Drahc Drahc - 6 days ago 5
Objective-C Question

Non repeating random numbers

I'm using

for (int i = 1, i<100, i++)
int i = arc4random() % array count;


but I'm getting repeats every time. How can I fill out the chosen
int
value from the range, so that when the program loops I will not get any dupe?

Answer

It sounds like you want shuffling of a set rather than "true" randomness. Simply create an array where all the positions match the numbers and initialize a counter:

num[ 0] =  0
num[ 1] =  1
: :
num[99] = 99
numNums = 100

Then, whenever you want a random number, use the following method:

idx = rnd (numNums);       // return value 0 through numNums-1
val = num[idx];            // get then number at that position.
num[idx] = val[numNums-1]; // remove it from pool by overwriting with highest
numNums--;                 //   and removing the highest position from pool.
return val;                // give it back to caller.

This will return a random value from an ever-decreasing pool, guaranteeing no repeats. You will have to beware of the pool running down to zero size of course, and intelligently re-initialize the pool.

This is a more deterministic solution than keeping a list of used numbers and continuing to loop until you find one not in that list. The performance of that sort of algorithm will degrade as the pool gets smaller.

A C function using static values something like this should do the trick. Call it with

int i = myRandom (200);

to set the pool up (with any number zero or greater specifying the size) or

int i = myRandom (-1);

to get the next number from the pool (any negative number will suffice). If the function can't allocate enough memory, it will return -2. If there's no numbers left in the pool, it will return -1 (at which point you could re-initialize the pool if you wish). Here's the function with a unit testing main for you to try out:

#include <stdio.h>
#include <stdlib.h>

#define ERR_NO_NUM -1
#define ERR_NO_MEM -2

int myRandom (int size) {
    int i, n;
    static int numNums = 0;
    static int *numArr = NULL;

    // Initialize with a specific size.

    if (size >= 0) {
        if (numArr != NULL)
            free (numArr);
        if ((numArr = malloc (sizeof(int) * size)) == NULL)
            return ERR_NO_MEM;
        for (i = 0; i  < size; i++)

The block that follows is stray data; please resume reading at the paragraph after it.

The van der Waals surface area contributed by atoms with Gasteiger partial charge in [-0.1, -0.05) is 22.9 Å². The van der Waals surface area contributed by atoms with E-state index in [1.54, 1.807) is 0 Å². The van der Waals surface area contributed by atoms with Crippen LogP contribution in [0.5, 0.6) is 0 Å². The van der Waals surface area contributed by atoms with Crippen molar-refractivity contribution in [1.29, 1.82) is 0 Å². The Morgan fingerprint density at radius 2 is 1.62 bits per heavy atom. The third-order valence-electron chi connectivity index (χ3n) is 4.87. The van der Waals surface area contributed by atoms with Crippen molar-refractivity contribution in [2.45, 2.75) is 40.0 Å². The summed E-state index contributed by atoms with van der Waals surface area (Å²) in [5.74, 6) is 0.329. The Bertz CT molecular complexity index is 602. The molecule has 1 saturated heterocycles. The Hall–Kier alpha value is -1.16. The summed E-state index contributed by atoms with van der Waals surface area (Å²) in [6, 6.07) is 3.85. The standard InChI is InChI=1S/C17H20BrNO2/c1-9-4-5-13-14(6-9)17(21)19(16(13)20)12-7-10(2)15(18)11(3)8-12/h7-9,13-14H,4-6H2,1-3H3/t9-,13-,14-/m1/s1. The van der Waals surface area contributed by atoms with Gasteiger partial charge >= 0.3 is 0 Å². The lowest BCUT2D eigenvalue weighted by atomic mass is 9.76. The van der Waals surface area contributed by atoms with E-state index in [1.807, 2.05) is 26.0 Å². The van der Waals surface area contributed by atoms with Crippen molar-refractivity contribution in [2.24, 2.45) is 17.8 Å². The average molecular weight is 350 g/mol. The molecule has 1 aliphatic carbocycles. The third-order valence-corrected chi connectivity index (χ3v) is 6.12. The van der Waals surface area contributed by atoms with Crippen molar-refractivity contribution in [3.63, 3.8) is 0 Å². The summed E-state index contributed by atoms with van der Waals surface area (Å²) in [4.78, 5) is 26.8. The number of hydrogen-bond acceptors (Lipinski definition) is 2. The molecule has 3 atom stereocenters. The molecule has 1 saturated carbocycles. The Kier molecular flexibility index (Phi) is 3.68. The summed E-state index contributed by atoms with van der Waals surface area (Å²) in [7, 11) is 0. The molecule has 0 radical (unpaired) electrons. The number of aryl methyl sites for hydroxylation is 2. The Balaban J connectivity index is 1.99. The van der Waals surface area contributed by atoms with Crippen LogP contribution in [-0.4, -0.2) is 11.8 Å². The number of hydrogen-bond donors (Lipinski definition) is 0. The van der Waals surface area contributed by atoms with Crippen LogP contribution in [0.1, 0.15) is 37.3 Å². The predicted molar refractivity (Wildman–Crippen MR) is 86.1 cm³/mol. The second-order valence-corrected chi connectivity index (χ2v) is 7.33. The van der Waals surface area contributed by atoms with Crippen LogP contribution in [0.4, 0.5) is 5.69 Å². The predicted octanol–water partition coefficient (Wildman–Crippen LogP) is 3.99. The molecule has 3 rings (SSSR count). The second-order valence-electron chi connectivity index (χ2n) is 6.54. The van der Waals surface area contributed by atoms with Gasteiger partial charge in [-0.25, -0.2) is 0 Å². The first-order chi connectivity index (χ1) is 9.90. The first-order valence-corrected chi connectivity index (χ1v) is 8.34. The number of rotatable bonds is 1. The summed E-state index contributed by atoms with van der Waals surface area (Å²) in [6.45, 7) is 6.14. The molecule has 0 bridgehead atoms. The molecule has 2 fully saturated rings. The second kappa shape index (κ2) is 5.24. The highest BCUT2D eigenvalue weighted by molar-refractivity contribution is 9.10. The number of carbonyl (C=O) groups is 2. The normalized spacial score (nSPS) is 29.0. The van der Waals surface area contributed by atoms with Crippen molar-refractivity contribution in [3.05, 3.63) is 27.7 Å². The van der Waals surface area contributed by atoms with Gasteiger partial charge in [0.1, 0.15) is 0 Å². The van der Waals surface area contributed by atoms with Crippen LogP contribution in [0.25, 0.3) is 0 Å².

numArr[i] = i;
        numNums = size;
    }

    // Error if no numbers left in pool.

    if (numNums == 0)
       return ERR_NO_NUM;

    // Get random number from pool and remove it (rnd in this
    //   case returns a number between 0 and numNums-1 inclusive).

    n = rand() % numNums;
    i = numArr[n];
    numArr[n] = numArr[numNums-1];
    numNums--;
    if (numNums == 0) {
        free (numArr);
        numArr = 0;
    }

    return i;
}

int main (void) {
    int i;

    srand (time (NULL));
    i = myRandom (20);
    while (i >= 0) {
        printf ("Number = %3d\n", i);
        i = myRandom (-1);
    }
    printf ("Final  = %3d\n", i);
    return 0;
}

And here's the output from one run:

Number =  19
Number =  10
Number =   2
Number =  15
Number =   0
Number =   6
Number =   1
Number =   3
Number =  17
Number =  14
Number =  12
Number =  18
Number =   4
Number =   9
Number =   7
Number =   8
Number =  16
Number =   5
Number =  11
Number =  13
Final  =  -1

Keep in mind that, because it uses statics, it's not safe for calling from two different places if they want to maintain their own separate pools. If that were the case, the statics would be replaced with a buffer (holding count and pool) that would "belong" to the caller (a double-pointer could be passed in for this purpose).

And, if you're looking for the "multiple pool" version, I include it here for completeness.

#include <stdio.h>
#include <stdlib.h>

#define ERR_NO_NUM -1
#define ERR_NO_MEM -2

int myRandom (int size, int *ppPool[]) {
    int i, n;

    // Initialize with a specific size.

    if (size >= 0) {
        if (*ppPool != NULL)
            free (*ppPool);
        if ((*ppPool = malloc (sizeof(int) * (size + 1))) == NULL)
            return ERR_NO_MEM;
        (*ppPool)[0] = size;
        for (i = 0; i  < size; i++) {
            (*ppPool)[i+1] = i;
        }
    }

    // Error if no numbers left in pool.

    if (*ppPool == NULL)
       return ERR_NO_NUM;

    // Get random number from pool and remove it (rnd in this
    //   case returns a number between 0 and numNums-1 inclusive).

    n = rand() % (*ppPool)[0];
    i = (*ppPool)[n+1];
    (*ppPool)[n+1] = (*ppPool)[(*ppPool)[0]];
    (*ppPool)[0]--;
    if ((*ppPool)[0] == 0) {
        free (*ppPool);
        *ppPool = NULL;
    }

    return i;
}

int main (void) {
    int i;
    int *pPool;

    srand (time (NULL));
    pPool = NULL;
    i = myRandom (20, &pPool);
    while (i >= 0) {
        printf ("Number = %3d\n", i);
        i = myRandom (-1, &pPool);
    }
    printf ("Final  = %3d\n", i);
    return 0;
}

As you can see from the modified main(), you need to first initialise an int pointer to NULL then pass its address to the myRandom() function. This allows each client (location in the code) to have their own pool which is automatically allocated and freed, although you could still share pools if you wish.

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